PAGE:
Bronte Capital – When do you average down?

Specific Rules for Myself

I want to own ~20 positions within my portfolio with a strong focus (and concentration) on researched poistions with a higher weighting (regarding market values and invested capital).

The resulting standard position size is 5% based on market values.

For the time being, I will define the maximum position size as 20% or four times the standard, since the number of my researched companies is still quite limited and I frequently contribute new money to my portfolio.

I also set the maximum for capital invested at 20% of total capital contributions to the investment portfolio(s).

For the time being, I will go with staggered rules for executions for one position. Before reaching the standard position size or 5%, I do not adhere to any rules for minimum time periods between share purchases. After reaching a threshold of 5% (10%), I have to wait for a minimum period of 3 (6) months before purchasing more shares.

I hope for a growing portfolio value over a few years, driven by additional contributions and significant performance returns on current investments. When this happens, I am going to adjust the number of portfolio positions upwards and the maximum position sizes downwards.

I have to exit some positions first, before increasing the number of total portfolio positins. Of my current portfolio of 24 positions, only 8 are (partially) researched. They represent almost 50% of my total portfolio value (incl. cash). On the contrary, my smallest six portfolio positions account for less than 5%, and I plan to trim some of them.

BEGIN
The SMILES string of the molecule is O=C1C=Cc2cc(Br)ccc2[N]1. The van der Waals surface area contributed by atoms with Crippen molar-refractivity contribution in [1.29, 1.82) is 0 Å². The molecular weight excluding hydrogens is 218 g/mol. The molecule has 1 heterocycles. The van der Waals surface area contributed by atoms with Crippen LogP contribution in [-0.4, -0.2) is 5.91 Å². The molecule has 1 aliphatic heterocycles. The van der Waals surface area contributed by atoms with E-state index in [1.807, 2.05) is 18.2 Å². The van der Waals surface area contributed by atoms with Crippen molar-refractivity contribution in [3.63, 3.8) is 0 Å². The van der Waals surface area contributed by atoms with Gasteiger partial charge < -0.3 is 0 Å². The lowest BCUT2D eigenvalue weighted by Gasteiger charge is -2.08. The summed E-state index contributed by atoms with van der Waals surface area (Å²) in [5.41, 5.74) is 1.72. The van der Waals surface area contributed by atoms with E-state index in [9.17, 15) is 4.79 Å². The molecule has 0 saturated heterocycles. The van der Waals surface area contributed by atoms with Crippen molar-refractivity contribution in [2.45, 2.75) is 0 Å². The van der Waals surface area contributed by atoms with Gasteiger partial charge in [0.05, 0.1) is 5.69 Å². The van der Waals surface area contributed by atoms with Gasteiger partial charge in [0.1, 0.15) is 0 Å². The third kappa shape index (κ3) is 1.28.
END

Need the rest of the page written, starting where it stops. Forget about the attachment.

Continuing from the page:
Real Life Examples

As promised above, I am going to discuss two real life examples:

I trimmed my position in Pandora A/S (articles) recently because (i) a rebound in Pandoras share price increased its market value and (ii) decreased the discount to my last fair value estimate (but is still high though), my (iii) conviction was lower than at the beginning of the year and (iv) the company has a high exposure to the pandemic.

My highest conviction position so far is Check Point (articles) and in general I would like to buy more shares. But I invested a lot of money already and struggled to come to a conclusion if to allow myself to buy even more shares. Now that I have established the above rules for myself, it becomes a lot easier for me to act on that matter.

I hope you learned some interesting and helpful concepts. I did for sure.